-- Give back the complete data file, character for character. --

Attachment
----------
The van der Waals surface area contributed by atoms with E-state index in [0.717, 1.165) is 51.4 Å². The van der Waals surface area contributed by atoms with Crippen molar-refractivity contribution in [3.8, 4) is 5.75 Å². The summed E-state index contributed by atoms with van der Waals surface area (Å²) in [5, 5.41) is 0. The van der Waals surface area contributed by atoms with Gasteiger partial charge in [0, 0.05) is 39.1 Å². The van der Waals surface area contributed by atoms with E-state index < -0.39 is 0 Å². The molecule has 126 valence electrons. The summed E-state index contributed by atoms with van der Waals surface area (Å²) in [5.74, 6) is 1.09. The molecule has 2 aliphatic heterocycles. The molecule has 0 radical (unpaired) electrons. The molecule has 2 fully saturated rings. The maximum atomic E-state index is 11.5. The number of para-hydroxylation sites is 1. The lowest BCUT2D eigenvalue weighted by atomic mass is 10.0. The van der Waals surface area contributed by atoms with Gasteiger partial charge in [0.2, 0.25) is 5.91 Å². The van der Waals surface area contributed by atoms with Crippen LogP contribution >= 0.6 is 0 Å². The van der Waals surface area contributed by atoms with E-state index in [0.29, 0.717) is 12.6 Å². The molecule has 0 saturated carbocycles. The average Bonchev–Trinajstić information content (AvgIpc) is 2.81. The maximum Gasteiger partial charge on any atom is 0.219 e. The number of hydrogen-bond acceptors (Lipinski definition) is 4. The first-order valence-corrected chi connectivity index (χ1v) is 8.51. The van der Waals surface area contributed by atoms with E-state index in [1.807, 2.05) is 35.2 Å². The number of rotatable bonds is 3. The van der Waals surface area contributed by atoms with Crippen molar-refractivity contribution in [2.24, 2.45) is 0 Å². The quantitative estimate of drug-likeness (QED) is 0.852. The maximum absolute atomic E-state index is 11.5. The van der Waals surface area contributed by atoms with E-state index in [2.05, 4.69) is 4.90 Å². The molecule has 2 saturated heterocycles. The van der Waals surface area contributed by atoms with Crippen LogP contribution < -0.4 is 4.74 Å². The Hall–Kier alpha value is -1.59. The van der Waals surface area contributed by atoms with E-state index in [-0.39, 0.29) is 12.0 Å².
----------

The van der Waals surface area contributed by atoms with E-state index in [0.717, 1.165) is 51.4 Å². The van der Waals surface area contributed by atoms with Crippen molar-refractivity contribution in [3.8, 4) is 5.75 Å². The summed E-state index contributed by atoms with van der Waals surface area (Å²) in [5, 5.41) is 0. The van der Waals surface area contributed by atoms with Gasteiger partial charge in [0, 0.05) is 39.1 Å². The van der Waals surface area contributed by atoms with E-state index < -0.39 is 0 Å². The molecule has 126 valence electrons. The summed E-state index contributed by atoms with van der Waals surface area (Å²) in [5.74, 6) is 1.09. The molecule has 2 aliphatic heterocycles. The molecule has 0 radical (unpaired) electrons. The molecule has 2 fully saturated rings. The maximum atomic E-state index is 11.5. The number of para-hydroxylation sites is 1. The lowest BCUT2D eigenvalue weighted by atomic mass is 10.0. The van der Waals surface area contributed by atoms with Gasteiger partial charge in [0.2, 0.25) is 5.91 Å². The van der Waals surface area contributed by atoms with Crippen LogP contribution >= 0.6 is 0 Å². The van der Waals surface area contributed by atoms with E-state index in [0.29, 0.717) is 12.6 Å². The molecule has 0 saturated carbocycles. The average Bonchev–Trinajstić information content (AvgIpc) is 2.81. The maximum Gasteiger partial charge on any atom is 0.219 e. The number of hydrogen-bond acceptors (Lipinski definition) is 4. The first-order valence-corrected chi connectivity index (χ1v) is 8.51. The van der Waals surface area contributed by atoms with E-state index in [1.807, 2.05) is 35.2 Å². The number of rotatable bonds is 3. The van der Waals surface area contributed by atoms with Crippen molar-refractivity contribution in [2.24, 2.45) is 0 Å². The quantitative estimate of drug-likeness (QED) is 0.852. The maximum absolute atomic E-state index is 11.5. The van der Waals surface area contributed by atoms with E-state index in [2.05, 4.69) is 4.90 Å². The molecule has 2 saturated heterocycles. The van der Waals surface area contributed by atoms with Crippen LogP contribution < -0.4 is 4.74 Å². The Hall–Kier alpha value is -1.59. The van der Waals surface area contributed by atoms with E-state index in [-0.39, 0.29) is 12.0 Å².